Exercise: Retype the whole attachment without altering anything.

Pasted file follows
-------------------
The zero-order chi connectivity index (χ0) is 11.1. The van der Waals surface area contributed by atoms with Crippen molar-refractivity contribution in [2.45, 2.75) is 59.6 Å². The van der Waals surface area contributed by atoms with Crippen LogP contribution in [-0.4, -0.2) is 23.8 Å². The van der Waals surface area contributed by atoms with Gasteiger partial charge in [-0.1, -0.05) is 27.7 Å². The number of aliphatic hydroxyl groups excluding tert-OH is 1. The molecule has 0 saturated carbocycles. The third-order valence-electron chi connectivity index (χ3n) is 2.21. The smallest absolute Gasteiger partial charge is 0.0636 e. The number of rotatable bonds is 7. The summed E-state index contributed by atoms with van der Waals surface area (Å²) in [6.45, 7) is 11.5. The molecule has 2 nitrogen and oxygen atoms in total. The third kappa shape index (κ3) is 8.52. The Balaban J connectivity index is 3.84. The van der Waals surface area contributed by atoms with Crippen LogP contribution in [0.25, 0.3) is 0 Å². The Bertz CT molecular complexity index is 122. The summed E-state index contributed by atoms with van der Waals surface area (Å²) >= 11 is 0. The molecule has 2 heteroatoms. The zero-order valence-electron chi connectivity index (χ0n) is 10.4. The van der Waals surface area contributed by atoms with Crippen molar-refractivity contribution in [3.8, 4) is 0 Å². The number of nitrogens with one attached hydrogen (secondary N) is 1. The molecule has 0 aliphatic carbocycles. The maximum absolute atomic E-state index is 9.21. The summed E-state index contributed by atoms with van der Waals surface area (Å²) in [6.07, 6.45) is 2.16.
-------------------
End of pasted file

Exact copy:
The zero-order chi connectivity index (χ0) is 11.1. The van der Waals surface area contributed by atoms with Crippen molar-refractivity contribution in [2.45, 2.75) is 59.6 Å². The van der Waals surface area contributed by atoms with Crippen LogP contribution in [-0.4, -0.2) is 23.8 Å². The van der Waals surface area contributed by atoms with Gasteiger partial charge in [-0.1, -0.05) is 27.7 Å². The number of aliphatic hydroxyl groups excluding tert-OH is 1. The molecule has 0 saturated carbocycles. The third-order valence-electron chi connectivity index (χ3n) is 2.21. The smallest absolute Gasteiger partial charge is 0.0636 e. The number of rotatable bonds is 7. The summed E-state index contributed by atoms with van der Waals surface area (Å²) in [6.45, 7) is 11.5. The molecule has 2 nitrogen and oxygen atoms in total. The third kappa shape index (κ3) is 8.52. The Balaban J connectivity index is 3.84. The van der Waals surface area contributed by atoms with Crippen LogP contribution in [0.25, 0.3) is 0 Å². The Bertz CT molecular complexity index is 122. The summed E-state index contributed by atoms with van der Waals surface area (Å²) >= 11 is 0. The molecule has 2 heteroatoms. The zero-order valence-electron chi connectivity index (χ0n) is 10.4. The van der Waals surface area contributed by atoms with Crippen molar-refractivity contribution in [3.8, 4) is 0 Å². The number of nitrogens with one attached hydrogen (secondary N) is 1. The molecule has 0 aliphatic carbocycles. The maximum absolute atomic E-state index is 9.21. The summed E-state index contributed by atoms with van der Waals surface area (Å²) in [6.07, 6.45) is 2.16.